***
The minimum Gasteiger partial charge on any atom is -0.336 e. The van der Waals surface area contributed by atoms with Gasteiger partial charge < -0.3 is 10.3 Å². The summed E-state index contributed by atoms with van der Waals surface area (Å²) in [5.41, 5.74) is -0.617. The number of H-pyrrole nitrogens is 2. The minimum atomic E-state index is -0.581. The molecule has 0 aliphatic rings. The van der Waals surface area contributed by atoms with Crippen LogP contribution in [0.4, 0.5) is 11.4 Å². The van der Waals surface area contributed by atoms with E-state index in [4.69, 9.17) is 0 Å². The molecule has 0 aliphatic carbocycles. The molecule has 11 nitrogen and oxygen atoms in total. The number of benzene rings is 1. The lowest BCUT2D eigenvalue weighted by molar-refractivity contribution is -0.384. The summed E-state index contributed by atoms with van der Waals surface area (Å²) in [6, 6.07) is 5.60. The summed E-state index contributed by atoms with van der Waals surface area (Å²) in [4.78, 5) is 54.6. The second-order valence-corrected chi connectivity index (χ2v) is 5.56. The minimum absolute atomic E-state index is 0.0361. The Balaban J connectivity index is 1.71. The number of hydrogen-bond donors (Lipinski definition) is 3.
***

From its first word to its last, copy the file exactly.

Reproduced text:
The minimum Gasteiger partial charge on any atom is -0.336 e. The van der Waals surface area contributed by atoms with Gasteiger partial charge < -0.3 is 10.3 Å². The summed E-state index contributed by atoms with van der Waals surface area (Å²) in [5.41, 5.74) is -0.617. The number of H-pyrrole nitrogens is 2. The minimum atomic E-state index is -0.581. The molecule has 0 aliphatic rings. The van der Waals surface area contributed by atoms with Crippen LogP contribution in [0.4, 0.5) is 11.4 Å². The van der Waals surface area contributed by atoms with E-state index in [4.69, 9.17) is 0 Å². The molecule has 0 aliphatic carbocycles. The molecule has 11 nitrogen and oxygen atoms in total. The number of benzene rings is 1. The lowest BCUT2D eigenvalue weighted by molar-refractivity contribution is -0.384. The summed E-state index contributed by atoms with van der Waals surface area (Å²) in [6, 6.07) is 5.60. The summed E-state index contributed by atoms with van der Waals surface area (Å²) in [4.78, 5) is 54.6. The second-order valence-corrected chi connectivity index (χ2v) is 5.56. The minimum absolute atomic E-state index is 0.0361. The Balaban J connectivity index is 1.71. The number of hydrogen-bond donors (Lipinski definition) is 3.